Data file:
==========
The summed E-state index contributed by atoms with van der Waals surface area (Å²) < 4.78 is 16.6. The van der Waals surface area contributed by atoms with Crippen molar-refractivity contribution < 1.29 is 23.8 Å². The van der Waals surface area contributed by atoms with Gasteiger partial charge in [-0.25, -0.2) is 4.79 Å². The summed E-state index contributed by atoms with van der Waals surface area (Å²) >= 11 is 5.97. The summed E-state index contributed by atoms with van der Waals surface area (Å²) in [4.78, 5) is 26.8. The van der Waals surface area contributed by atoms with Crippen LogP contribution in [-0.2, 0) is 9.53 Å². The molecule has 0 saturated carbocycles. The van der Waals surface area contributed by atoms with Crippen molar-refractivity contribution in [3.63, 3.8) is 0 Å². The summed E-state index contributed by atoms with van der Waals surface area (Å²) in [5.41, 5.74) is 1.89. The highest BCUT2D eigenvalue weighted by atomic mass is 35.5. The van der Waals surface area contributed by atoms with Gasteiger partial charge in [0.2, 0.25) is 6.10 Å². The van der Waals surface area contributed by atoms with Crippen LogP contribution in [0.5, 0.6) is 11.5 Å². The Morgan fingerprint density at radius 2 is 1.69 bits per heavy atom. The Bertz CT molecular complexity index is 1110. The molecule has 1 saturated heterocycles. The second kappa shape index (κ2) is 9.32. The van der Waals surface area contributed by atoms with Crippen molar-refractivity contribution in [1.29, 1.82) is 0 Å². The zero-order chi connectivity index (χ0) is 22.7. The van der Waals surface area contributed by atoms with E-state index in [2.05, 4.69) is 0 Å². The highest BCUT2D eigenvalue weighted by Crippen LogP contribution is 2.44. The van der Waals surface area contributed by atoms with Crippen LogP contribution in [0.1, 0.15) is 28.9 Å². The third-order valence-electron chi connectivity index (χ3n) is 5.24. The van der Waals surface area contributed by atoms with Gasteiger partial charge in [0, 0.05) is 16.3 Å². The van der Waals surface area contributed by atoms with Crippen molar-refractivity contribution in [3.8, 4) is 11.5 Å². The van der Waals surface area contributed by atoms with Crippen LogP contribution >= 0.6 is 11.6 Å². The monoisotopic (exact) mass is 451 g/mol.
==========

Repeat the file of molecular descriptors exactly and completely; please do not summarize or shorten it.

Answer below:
The summed E-state index contributed by atoms with van der Waals surface area (Å²) < 4.78 is 16.6. The van der Waals surface area contributed by atoms with Crippen molar-refractivity contribution < 1.29 is 23.8 Å². The van der Waals surface area contributed by atoms with Gasteiger partial charge in [-0.25, -0.2) is 4.79 Å². The summed E-state index contributed by atoms with van der Waals surface area (Å²) >= 11 is 5.97. The summed E-state index contributed by atoms with van der Waals surface area (Å²) in [4.78, 5) is 26.8. The van der Waals surface area contributed by atoms with Crippen LogP contribution in [-0.2, 0) is 9.53 Å². The molecule has 0 saturated carbocycles. The van der Waals surface area contributed by atoms with Crippen molar-refractivity contribution in [3.63, 3.8) is 0 Å². The summed E-state index contributed by atoms with van der Waals surface area (Å²) in [5.41, 5.74) is 1.89. The highest BCUT2D eigenvalue weighted by atomic mass is 35.5. The van der Waals surface area contributed by atoms with Gasteiger partial charge in [0.2, 0.25) is 6.10 Å². The van der Waals surface area contributed by atoms with Crippen LogP contribution in [0.5, 0.6) is 11.5 Å². The Morgan fingerprint density at radius 2 is 1.69 bits per heavy atom. The Bertz CT molecular complexity index is 1110. The molecule has 1 saturated heterocycles. The second kappa shape index (κ2) is 9.32. The van der Waals surface area contributed by atoms with Crippen molar-refractivity contribution in [1.29, 1.82) is 0 Å². The zero-order chi connectivity index (χ0) is 22.7. The van der Waals surface area contributed by atoms with E-state index in [2.05, 4.69) is 0 Å². The highest BCUT2D eigenvalue weighted by Crippen LogP contribution is 2.44. The van der Waals surface area contributed by atoms with Crippen LogP contribution in [0.1, 0.15) is 28.9 Å². The third-order valence-electron chi connectivity index (χ3n) is 5.24. The van der Waals surface area contributed by atoms with Gasteiger partial charge in [0, 0.05) is 16.3 Å². The van der Waals surface area contributed by atoms with Crippen molar-refractivity contribution in [3.8, 4) is 11.5 Å². The van der Waals surface area contributed by atoms with Crippen LogP contribution >= 0.6 is 11.6 Å². The monoisotopic (exact) mass is 451 g/mol.